With autumn just around the corner, it’s a good time to think about saving energy and money on your HVAC system. A great way to start is with a professional home energy audit.
Certified energy auditors conduct a series of tests to identify where your home is losing energy and suggest ways to remediate the problem and cut costs. An energy audit usually includes a review of your utility bills, a thorough visual inspection of the structure and HVAC system, and the use of such diagnostic testing equipment as a thermographic (or infrared) scanner, which can pinpoint poorly insulated or drafty areas. Blower door tests are another common technique. The test measures a house’s airtightness by using a powerful fan to create a pressure difference between the inside and outside of the structure. Once located, air leaks are often easily repaired with insulation, caulking or weather stripping.
After the home energy audit, you will receive a report listing recommended measures. Be sure to ask about government programs that can help offset the cost of improvements. For help finding a qualified auditor, check with your state or local government energy or weatherization office, your electric or gas company, or the Residential Energy Services Network directory of certified energy auditors.
The DIY Option
If a professional audit isn’t possible, a do-it-yourself assessment is the next best thing. As you inspect your home, keep these common trouble spots in mind:
• Do doors and windows seal tightly? Are windows caulked around the edges? Do doors need new weather stripping?
• Are there gaps along the baseboard or edge of the flooring and at junctures of the walls and ceiling? Are there holes or cracks outside the house where faucets, pipes or wiring enter, or exposed areas where two different building materials meet?
• Is the attic adequately insulated? Is there a vapor barrier (usually tarpaper, Kraft paper attached to fiberglass batts, or a plastic sheet) beneath the attic insulation?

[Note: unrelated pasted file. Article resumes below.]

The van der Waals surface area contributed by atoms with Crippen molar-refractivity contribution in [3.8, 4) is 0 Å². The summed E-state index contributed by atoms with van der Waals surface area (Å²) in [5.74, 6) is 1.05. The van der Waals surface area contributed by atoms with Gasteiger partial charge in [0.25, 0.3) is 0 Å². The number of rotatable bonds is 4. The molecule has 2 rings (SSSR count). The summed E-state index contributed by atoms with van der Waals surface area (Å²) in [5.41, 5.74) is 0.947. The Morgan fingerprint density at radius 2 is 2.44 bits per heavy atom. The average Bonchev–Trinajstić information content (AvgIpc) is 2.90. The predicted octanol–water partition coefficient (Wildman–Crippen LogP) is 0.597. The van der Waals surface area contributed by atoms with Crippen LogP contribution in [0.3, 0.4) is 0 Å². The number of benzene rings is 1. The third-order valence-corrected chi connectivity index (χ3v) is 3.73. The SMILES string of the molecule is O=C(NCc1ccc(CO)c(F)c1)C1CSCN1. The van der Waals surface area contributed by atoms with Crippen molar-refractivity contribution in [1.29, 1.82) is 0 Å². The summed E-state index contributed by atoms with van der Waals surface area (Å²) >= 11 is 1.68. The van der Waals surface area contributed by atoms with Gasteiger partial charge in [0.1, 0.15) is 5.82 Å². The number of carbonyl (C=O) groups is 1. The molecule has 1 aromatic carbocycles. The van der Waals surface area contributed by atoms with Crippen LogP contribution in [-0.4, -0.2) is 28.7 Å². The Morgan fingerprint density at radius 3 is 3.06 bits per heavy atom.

• Has your heating and cooling equipment been cleaned and serviced? If your furnace or water heater is more than 15 years old, have you considered replacing them with newer, energy-efficient models. If you’re shopping for new appliances, be sure to look for the Energy Star label, indicating the product exceeds minimum federal efficiency standards.
• Are you selecting energy-efficient settings on washers, dryers and dishwashers? Can you use them less often?
• Are you using energy-efficient lightbulbs? Lighting accounts for about 10% of your electric bill. When it’s time to shop for new bulbs, select energy-saving incandescents, CFLs and LEDs.
• Do you unplug chargers, stereos, VCRs and other electrical devices when not in use? Phantom load, also known as standby or vampire power, is the energy devices consume when they are turned off, and they can add as much as $200 to your annual electric bill. Unplug devices that aren’t being used or simply turn off the power strip. Invest in smart power strips that disable power to devices that are not in use.
You’ll be surprised just how quickly the savings add up after even a few simple fixes. According to the US Department of Energy, upgrades following a home energy assessment typically yield savings of 5 to 30 percent in energy costs, not to mention the benefits of using less energy and making your home more comfortable.